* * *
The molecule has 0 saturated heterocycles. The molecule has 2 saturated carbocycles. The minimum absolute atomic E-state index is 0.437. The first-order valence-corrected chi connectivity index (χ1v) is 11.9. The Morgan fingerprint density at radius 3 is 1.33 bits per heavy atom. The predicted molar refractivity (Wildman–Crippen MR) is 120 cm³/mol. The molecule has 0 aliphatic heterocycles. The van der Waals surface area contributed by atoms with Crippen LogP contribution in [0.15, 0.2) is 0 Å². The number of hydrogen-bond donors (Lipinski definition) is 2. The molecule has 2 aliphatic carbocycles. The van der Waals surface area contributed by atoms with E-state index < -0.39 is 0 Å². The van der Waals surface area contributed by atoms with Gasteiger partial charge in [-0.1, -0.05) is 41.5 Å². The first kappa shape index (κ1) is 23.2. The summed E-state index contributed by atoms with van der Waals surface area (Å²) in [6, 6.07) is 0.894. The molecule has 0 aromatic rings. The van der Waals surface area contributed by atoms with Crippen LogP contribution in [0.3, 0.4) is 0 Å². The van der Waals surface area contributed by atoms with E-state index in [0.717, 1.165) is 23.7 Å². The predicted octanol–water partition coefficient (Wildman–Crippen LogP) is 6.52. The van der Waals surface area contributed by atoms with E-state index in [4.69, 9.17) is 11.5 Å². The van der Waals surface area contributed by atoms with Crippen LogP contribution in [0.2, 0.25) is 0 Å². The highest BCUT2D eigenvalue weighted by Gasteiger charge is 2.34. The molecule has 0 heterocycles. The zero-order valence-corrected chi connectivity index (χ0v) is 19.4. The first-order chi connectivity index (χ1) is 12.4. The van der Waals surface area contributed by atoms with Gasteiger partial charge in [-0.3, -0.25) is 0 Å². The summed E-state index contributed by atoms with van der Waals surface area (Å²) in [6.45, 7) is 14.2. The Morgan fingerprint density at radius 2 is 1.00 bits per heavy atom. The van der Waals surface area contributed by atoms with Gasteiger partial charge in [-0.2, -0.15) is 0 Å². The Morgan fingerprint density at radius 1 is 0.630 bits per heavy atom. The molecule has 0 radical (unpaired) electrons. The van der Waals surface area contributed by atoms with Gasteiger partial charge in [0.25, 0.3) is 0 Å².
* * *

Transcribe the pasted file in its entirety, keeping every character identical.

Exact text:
The molecule has 0 saturated heterocycles. The molecule has 2 saturated carbocycles. The minimum absolute atomic E-state index is 0.437. The first-order valence-corrected chi connectivity index (χ1v) is 11.9. The Morgan fingerprint density at radius 3 is 1.33 bits per heavy atom. The predicted molar refractivity (Wildman–Crippen MR) is 120 cm³/mol. The molecule has 0 aliphatic heterocycles. The van der Waals surface area contributed by atoms with Crippen LogP contribution in [0.15, 0.2) is 0 Å². The number of hydrogen-bond donors (Lipinski definition) is 2. The molecule has 2 aliphatic carbocycles. The van der Waals surface area contributed by atoms with E-state index < -0.39 is 0 Å². The van der Waals surface area contributed by atoms with Gasteiger partial charge in [-0.1, -0.05) is 41.5 Å². The first kappa shape index (κ1) is 23.2. The summed E-state index contributed by atoms with van der Waals surface area (Å²) in [6, 6.07) is 0.894. The molecule has 0 aromatic rings. The van der Waals surface area contributed by atoms with Crippen LogP contribution in [0.3, 0.4) is 0 Å². The van der Waals surface area contributed by atoms with E-state index in [0.717, 1.165) is 23.7 Å². The predicted octanol–water partition coefficient (Wildman–Crippen LogP) is 6.52. The van der Waals surface area contributed by atoms with E-state index in [4.69, 9.17) is 11.5 Å². The van der Waals surface area contributed by atoms with Crippen LogP contribution in [0.2, 0.25) is 0 Å². The highest BCUT2D eigenvalue weighted by Gasteiger charge is 2.34. The molecule has 0 heterocycles. The zero-order valence-corrected chi connectivity index (χ0v) is 19.4. The first-order chi connectivity index (χ1) is 12.4. The van der Waals surface area contributed by atoms with Gasteiger partial charge in [-0.3, -0.25) is 0 Å². The summed E-state index contributed by atoms with van der Waals surface area (Å²) in [6.45, 7) is 14.2. The Morgan fingerprint density at radius 2 is 1.00 bits per heavy atom. The van der Waals surface area contributed by atoms with Gasteiger partial charge in [-0.2, -0.15) is 0 Å². The Morgan fingerprint density at radius 1 is 0.630 bits per heavy atom. The molecule has 0 radical (unpaired) electrons. The van der Waals surface area contributed by atoms with Gasteiger partial charge in [0.25, 0.3) is 0 Å².